Wednesday, November 25, 2009


Spice Description
Saffron is the three stigmas of the saffron crocus. They are delicate and thread-like, each measuring 2.5 - 4 cm (1 -1.5 in). Its colour is a bright orange-red, and in high quality saffron this is uniform. Saffron bearing white streaks or light patches is inferior and when light specks appear in its powdered form it suggests adulteration.
Bouquet: Strongly perfumed, with an aroma of honey
Flavour: A pungent bitter-honey taste.

Where to Buy Saffron
Most specialty food shops carry saffron, though if it has sat on the shelves for too long it may have lost flavor, so look for bright color. There are a number of places to purchase online, though we recommend purchasing through one of the reputable dealers associated with Amazon and their trusted and secure online ordering.

Preparation and Storage
Because of its expense, intense flavour, and strong dying properties, very little saffron is required for culinary purposes and the key is to distribute it evenly throughout the dish being prepared. It can be crushed to a fine powder in a mortar and pestle. It is easier however, to steep the saffron in hot water— a pinch to a cup will create the desired flavour and colour. Good saffron should expand on contact with the water and a cup should be sufficient for 0.5 kg (1 lb) of rice. Powdered saffron is added directly to the required ingredients of a dish, though we recommend against buying saffron powdered, as it is so frequently adulterated. Store in a cool dry place, out of the light.

Culinary Uses
Saffron appears in Moorish, Mediterranean and Asian cuisines. Its most common function is to colour rice yellow, as in festive Indian pilaus and risotto Milanese, where its delicate flavour make it the most famous of Italian rice dishes. It combines well with fish and seafood, infamous as a key ingredient of Spanish paella as well as bouillabaisse. In England, saffron is probably best known for its use in Cornish saffron buns where it is paired with dried fruit in a yeast cake.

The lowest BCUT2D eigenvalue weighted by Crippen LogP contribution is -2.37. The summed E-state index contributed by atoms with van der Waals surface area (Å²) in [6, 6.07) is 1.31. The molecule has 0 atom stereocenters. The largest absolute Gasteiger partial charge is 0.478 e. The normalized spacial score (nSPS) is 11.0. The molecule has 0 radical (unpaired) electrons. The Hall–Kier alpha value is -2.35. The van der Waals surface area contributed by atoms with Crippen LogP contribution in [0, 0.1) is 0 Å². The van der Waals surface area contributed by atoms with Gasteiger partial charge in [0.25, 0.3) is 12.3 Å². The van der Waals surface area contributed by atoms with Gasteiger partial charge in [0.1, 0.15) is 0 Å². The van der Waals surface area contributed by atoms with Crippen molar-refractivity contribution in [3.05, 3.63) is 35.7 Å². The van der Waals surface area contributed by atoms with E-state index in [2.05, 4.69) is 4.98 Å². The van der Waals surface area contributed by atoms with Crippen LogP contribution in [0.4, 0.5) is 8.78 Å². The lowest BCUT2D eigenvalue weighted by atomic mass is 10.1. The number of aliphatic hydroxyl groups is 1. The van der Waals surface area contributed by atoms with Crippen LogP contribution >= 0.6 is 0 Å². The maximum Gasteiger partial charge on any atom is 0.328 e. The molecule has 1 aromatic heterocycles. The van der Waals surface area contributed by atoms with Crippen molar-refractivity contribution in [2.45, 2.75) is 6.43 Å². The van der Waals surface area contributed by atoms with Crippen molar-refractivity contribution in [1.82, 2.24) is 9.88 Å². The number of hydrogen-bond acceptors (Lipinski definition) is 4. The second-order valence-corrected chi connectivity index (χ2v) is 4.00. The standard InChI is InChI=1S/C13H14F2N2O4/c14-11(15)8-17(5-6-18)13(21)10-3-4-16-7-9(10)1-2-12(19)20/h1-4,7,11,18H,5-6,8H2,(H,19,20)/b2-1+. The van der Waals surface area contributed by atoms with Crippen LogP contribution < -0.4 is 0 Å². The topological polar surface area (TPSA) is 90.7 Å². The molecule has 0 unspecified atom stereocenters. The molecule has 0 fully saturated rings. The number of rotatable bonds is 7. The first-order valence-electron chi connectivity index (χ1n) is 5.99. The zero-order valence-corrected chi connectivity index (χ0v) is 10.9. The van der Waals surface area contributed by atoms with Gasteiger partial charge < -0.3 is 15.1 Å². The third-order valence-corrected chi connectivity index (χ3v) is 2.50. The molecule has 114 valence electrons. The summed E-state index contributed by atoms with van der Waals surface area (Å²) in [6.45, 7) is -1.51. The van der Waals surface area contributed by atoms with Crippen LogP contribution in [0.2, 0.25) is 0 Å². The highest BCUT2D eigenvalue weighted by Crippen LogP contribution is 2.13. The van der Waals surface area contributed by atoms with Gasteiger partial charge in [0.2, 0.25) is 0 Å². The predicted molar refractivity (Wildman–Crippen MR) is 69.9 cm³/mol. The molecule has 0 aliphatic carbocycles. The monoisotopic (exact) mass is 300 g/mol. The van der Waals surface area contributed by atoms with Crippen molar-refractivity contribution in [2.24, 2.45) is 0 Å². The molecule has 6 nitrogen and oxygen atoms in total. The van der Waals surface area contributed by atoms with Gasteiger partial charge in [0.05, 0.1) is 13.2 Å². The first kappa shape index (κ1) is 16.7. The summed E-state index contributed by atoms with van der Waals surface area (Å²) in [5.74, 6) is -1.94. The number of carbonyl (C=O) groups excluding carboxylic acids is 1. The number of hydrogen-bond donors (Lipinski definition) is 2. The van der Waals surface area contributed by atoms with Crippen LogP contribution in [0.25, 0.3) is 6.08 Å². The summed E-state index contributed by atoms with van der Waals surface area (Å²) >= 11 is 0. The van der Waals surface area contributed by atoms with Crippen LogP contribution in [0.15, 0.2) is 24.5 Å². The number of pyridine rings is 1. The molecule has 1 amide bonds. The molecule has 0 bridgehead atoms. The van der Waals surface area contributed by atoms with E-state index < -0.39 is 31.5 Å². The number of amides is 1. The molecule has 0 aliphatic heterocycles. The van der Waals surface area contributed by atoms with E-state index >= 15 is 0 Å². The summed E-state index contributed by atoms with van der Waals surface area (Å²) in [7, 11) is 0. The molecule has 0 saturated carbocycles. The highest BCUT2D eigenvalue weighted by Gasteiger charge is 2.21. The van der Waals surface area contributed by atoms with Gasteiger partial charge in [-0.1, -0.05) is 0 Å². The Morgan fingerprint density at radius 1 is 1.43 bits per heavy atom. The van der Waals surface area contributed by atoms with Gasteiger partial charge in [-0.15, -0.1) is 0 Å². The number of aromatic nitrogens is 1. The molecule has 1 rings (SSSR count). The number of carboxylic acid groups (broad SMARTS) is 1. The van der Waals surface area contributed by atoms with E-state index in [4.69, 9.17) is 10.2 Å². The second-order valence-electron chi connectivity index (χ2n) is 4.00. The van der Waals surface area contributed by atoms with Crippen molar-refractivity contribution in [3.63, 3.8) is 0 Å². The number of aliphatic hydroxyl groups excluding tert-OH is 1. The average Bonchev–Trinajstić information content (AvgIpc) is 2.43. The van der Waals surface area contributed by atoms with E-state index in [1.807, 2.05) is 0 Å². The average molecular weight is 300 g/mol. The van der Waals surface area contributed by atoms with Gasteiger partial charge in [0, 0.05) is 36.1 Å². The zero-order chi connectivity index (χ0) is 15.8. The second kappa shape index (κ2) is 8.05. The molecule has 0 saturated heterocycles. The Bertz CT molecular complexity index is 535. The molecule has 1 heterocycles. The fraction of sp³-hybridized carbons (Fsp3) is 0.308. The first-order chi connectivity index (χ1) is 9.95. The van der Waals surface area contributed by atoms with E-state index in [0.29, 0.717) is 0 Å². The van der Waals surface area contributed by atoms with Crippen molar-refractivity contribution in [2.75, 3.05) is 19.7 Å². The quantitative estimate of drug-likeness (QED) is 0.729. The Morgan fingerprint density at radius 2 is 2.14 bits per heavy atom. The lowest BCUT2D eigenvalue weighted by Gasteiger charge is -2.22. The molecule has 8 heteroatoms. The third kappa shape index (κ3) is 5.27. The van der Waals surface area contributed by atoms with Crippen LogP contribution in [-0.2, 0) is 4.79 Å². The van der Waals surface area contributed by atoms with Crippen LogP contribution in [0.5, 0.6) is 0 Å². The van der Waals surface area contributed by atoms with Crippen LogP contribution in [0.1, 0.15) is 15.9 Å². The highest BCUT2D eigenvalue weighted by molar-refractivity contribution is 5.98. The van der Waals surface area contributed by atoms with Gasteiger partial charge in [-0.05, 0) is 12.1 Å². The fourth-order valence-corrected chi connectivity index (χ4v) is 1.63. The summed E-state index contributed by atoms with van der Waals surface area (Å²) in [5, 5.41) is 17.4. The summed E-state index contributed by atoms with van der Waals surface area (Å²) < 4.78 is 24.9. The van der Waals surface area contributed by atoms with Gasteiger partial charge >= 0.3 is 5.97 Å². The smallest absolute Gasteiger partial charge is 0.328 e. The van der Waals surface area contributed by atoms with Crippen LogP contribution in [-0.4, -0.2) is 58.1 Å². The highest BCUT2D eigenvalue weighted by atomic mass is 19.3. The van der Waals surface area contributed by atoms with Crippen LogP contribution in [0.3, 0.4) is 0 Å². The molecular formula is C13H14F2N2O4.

Health Benefits Of Saffron
Herbalists claim that American saffron possesses anti-cancer activity, but these claims are yet to be evaluated critically by medical experts. However certain compounds and saffron have positive effects in lowering blood cholesterol and triglycerides among heart patients. In ancient cultures, saffron was used to relieve stomach aches and kidney stones and also as an agent in improving the circulation of blood.

Some independent studies suggest that the use of saffron meet have beneficial effects on enhancing memory. While some medical research demonstrates the beneficial properties and activities of saffron such as memory enhancing, anti-cancer and antioxidant properties, the medical lobby at large is skeptical about the many claims of saffron.

Cooking with saffron is popular in the Middle East, Spain and Italy. It imparts a wonderful aroma as well as color to the food. Saffron contains carotenoids and medical studies have proven to show that it helps in enhancing oxygen diffusivity in the plasma and other liquids while improving pulmonary oxygenation. The carotenoids in saffron are known to inhibit skin tumors and improve arthritis in various independent medical studies. The numerous active constituents in saffron are also known to bring about a positive effect on people with neurodegenerative disorders and memory impairment. Massaging the gums with saffron helps in reducing soreness and inflammation of the mouth and the tongue.

Saffron is usually used in its dried form and is expensive as a spice and as an herbal supplement. When choosing saffron as an herbal supplement, opt for whole saffron threads instead of powdered saffron, as the threads tend to have more medicinal properties and the powder is likely to be adulterated.

Saffron must be used sparingly when cooking as too much of it can impart a bitter flavor to the food and cause people to fall sick. In large quantities saffron is known to be lethal. Saffron is also used in many cosmetic preparations for enhancing and lightening the skin. However utmost care must be taken in the consumption of saffron. Doctors strictly recommend the use of saffron during pregnancy as the herb possess the property of raising the body temperature.

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